They clearly didn't do much of the reassuring thing, and this whole idea that we did silly unthinking things, but we did it for your best interests, it doesn't really fly very well. Put it like that. That's probably a polite way of putting it. Anyway, they seem to have backtracked.

Nonetheless, as people have pointed out in various forums the changed terms and conditions remain changed, and it remains to be seen, as I always say, how this is going to play out in practice, and more to the point, whether this is the first of an ongoing series of spats between Rights Holders and Spotify, just as we've seen between Rights Holders and Audible, or whether Spotify will have learned that you take on writers at your peril.

They didn't necessarily seem to learn that you took on the music industry at your peril. Who's to say whether they are more pragmatic when it comes to writers. We will see.

Digital Services Act Comes into Force

The other big news this week focuses on one of my favourite subjects, which is European Union law. I love a good bit of EU legislation.

There are very few bigger bits of EU legislation for impacting any of us who work online than the Digital Services Act. So, this came into force on the 15th of February, and it means that basically, the rationale of it is, you can't harm people online. You can't expose people to harm online. You can't use the fact that you do your business online as a way of excusing the fact that you don't do your best to protect consumers.

It places a lot of really strict restrictions on what they call very large online platforms. The thing that Amazon spent ages arguing it's not, only to lose the case, because it has been listed as one of 19 that they have identified very large online platforms alongside the likes of Google Play and Facebook, and these platforms have an awful lot to do in terms of protecting people and especially protecting minors from illegal content, harmful content, and making sure especially that children's data can't be used by advertisers to target ads at them.

There will also be a lot of transparency requirements around adverts, and this is the thing that has really been worrying a lot of writers, a lot of us write with pseudonyms, a lot of us use ads on Amazon. There has been some fear that what would happen in practice is that there would be a demand that pseudonymous authors advertising their work, it would have to be declared in the adverts what your real name was.

Obviously, it's one thing if you use a pseudonym just to distinguish your fantasy from your thrillers, it's another thing if you are writing whistleblowing fiction, or if, for example, you write erotic fiction, but you are also a schoolteacher. There are all sorts of circumstances in which you might want to remain pseudonymous.

The fear was that this legislation would stop people doing that. In practice, although the law is now in force, there is going to be a long transition time, a year or so, for companies to get used to what it means before enforcement starts being really fierce. The usual thing that happens when a big EU law gets passed that there is this sort of transitional period as everyone gets used to what it means and rolls things out in practice. So, we don't really yet know what it means for us.

European Accessibility Act Means Changes for eBooks

What we know more about is something that hasn't become law yet, but which is going to become enforced from the end of June 2025, and that's the European Accessibility Act, and that requires all kinds of essential services to be made more accessible for disabled consumers and specifically listed amongst those is eBooks.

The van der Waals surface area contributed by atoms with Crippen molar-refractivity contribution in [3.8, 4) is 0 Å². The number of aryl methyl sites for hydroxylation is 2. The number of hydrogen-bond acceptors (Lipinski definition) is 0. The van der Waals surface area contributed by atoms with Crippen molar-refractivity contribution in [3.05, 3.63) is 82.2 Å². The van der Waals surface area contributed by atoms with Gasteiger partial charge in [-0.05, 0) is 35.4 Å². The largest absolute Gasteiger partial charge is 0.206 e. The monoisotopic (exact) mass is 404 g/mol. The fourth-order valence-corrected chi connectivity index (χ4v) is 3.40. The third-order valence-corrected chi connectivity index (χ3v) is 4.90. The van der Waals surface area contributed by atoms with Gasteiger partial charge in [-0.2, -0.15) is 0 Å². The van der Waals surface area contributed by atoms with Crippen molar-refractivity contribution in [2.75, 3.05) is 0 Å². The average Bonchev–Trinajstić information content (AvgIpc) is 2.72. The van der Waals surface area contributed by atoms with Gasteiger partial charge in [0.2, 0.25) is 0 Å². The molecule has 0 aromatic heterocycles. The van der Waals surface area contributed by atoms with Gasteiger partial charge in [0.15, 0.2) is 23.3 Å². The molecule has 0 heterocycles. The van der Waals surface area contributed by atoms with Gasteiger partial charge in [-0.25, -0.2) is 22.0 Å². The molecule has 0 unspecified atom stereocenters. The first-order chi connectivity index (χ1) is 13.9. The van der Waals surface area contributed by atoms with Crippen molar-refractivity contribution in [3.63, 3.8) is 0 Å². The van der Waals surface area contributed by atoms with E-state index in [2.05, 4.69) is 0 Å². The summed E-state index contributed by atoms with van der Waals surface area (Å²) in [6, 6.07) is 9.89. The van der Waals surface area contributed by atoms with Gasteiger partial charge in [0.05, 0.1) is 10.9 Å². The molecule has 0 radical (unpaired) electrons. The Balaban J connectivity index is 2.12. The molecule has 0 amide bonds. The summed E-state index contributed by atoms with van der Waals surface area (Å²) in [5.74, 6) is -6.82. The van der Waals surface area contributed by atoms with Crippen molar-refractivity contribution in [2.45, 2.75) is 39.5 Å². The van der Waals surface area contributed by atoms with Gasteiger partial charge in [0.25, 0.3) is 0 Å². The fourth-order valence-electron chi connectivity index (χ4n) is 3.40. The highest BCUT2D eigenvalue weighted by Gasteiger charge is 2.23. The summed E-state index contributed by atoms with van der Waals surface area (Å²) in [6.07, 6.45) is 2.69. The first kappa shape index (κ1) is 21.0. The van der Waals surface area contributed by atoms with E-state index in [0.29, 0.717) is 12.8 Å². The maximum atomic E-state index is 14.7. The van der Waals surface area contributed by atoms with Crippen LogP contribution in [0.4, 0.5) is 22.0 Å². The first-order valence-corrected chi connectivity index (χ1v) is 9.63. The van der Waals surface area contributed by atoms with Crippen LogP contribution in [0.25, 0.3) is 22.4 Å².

So, that means there is going to be a requirement on us as the publishers of our own eBooks to make sure that content is accessible, if we don't already do that.

Obviously, a lot of the platforms we use will do that for us. Some of us might not use platforms who do that. It will be on us as the owners of the business publishing the books to ensure that our works are fully accessible, and because it's coming into force in a year there are already groups dedicated to working together to figure out what this means.

So, there's a group called APACE that Publishing Perspectives has a look at this week. It's based in Italy. The acronym stands for Accelerating Publishing Accessibility Through Collaboration in Europe, and what it's doing is trying to help publishers prepare.

The first thing it's going to be doing is looking at the state of accessibility for digital books at the moment to see what needs doing and is then going to launch a whole series of seminars, policy papers, best practice sharing programs, standard operating procedures, to ensure that publishers across the board who want to make their work available in Europe are able to do so in a way that fits with the legal requirements that will be enforced from June 2025.

It's something that we really need to be thinking about. We need to know whether or not the platforms we use put these measures in place automatically, or what we can do to ensure that we comply with the requirements of the Act.

So, it is going to be very much worth our while following the developments of groups like APACE to ensure that we know what we need to do, and we know when we need to do it. It's where I say, of course, I will be following that for you, I will let you know. I will also, I'm sure because accessibility is one of my passions, I will be doing active work in this area, and I am sure that at some point Orna will ask me to write something about it. I will keep you updated so you will know what to do and you will know when you need to do it.

The next thing you need to know when to do of course is to tune in at the same time next week when I will be talking to you from what looks, by all account, to be a slightly wetter Oxford. So, have a lovely week and I will speak to you again soon.

Author: Howard Lovy

Howard Lovy is a novelist, nonfiction author, developmental book editor, and journalist. He is also the news and podcast producer for the Alliance of Independent Authors. You can learn more about him at https://howardlovy.com/